The economy of Latin America and the Caribbean will grow 2% this year compared to the projected 1.4%, an increase that is still not enough to put the region at the level of the rest, the World Bank reported in a report published this Wednesday, which recommended investments in digital connectivity to stimulate development.
With this new forecast, the multinational organization revised upwards the initial forecast of 1.7% made at the beginning of 2023, which it later lowered to 1.4% last April. Current estimates also exceed 1.7% expected for the region by the Economic Commission for Latin America and the Caribbean, last month.
Although the area achieved “important advances in macroeconomic resilience” and “went through the multiple crises of the post-pandemic with relative success,” the growth forecast for this year continues “to be insufficient to reduce poverty and create jobs,” the Bank report indicated. World Cup to which the The Vermilion.
Poverty and employment in the region “returned to their pre-crisis levels, and inflation, excluding Argentina and Venezuela, has fallen to a regional average of 4.4%.”
The World Bank also forecasts rates of 2.3 and 2.6 percent for 2024 and 2025, similar to those of the 2010s, but still “insufficient to achieve much-needed progress on inclusion and poverty reduction.”
The multinational organization insisted that the global context continues to be “adverse” due to high interest rates and the “uncertain prospects for China,” and affirms that although the debt-to-regional GDP ratio is estimated at 64%, a decrease compared to 67% in 2022, it is still above 57% in 2019.
“The region has proven to be largely resilient to the various external shocks following the pandemic, but unfortunately growth remains anemic,” warned World Bank Vice President for Latin America and the Caribbean, Carlos Felipe Jaramillo.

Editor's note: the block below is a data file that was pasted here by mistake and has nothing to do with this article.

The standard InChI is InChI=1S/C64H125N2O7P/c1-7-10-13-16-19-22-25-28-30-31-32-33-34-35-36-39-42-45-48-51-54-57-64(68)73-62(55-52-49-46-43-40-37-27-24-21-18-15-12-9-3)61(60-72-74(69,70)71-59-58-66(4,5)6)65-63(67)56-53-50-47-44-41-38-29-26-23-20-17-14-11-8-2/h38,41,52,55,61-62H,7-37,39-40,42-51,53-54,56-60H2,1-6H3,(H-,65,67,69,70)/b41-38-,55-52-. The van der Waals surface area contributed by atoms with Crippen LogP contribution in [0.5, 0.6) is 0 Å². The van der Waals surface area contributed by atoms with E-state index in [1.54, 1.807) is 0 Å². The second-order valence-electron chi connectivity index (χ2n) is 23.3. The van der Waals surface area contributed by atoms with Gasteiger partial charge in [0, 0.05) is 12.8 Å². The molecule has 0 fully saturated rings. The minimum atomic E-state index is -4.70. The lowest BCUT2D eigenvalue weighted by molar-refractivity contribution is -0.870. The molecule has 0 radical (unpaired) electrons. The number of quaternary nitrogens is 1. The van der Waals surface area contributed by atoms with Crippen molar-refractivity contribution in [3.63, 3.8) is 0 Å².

Digital solution to stimulate development
According to Jaramillo, “countries must urgently find ways to drive inclusion and growth”, solutions that could partly fall on digital solutions.
“Public and private investment in digital connectivity can stimulate new sectors and jobs, offer new areas of commerce and increase the efficiency, quality and inclusion of government programs ranging from education to agricultural extension in remote rural areas,” stated for his part the chief economist for Latin America and the Caribbean of the World Bank, William Maloney.
Maloney stressed that the World Bank sees here “a great opportunity for the region,” although he clarified that this is not “a magic formula for growth” as it could bring to light existing social inequalities “if complementary investments are not made in skills, finance and regulatory systems to realize the promise of digital technologies for all.”
The organization recognized that there are still gaps to be bridged in this regard, among them the still insufficient infrastructure, the lack of internet coverage in rural areas, and the high cost of connection, which affects access for vulnerable sectors.
The economic organization recommended taking advantage of existing opportunities in the region that can be used to improve governance, including the development and better use of digital tools that facilitate transactions and improve the efficiency of service provision.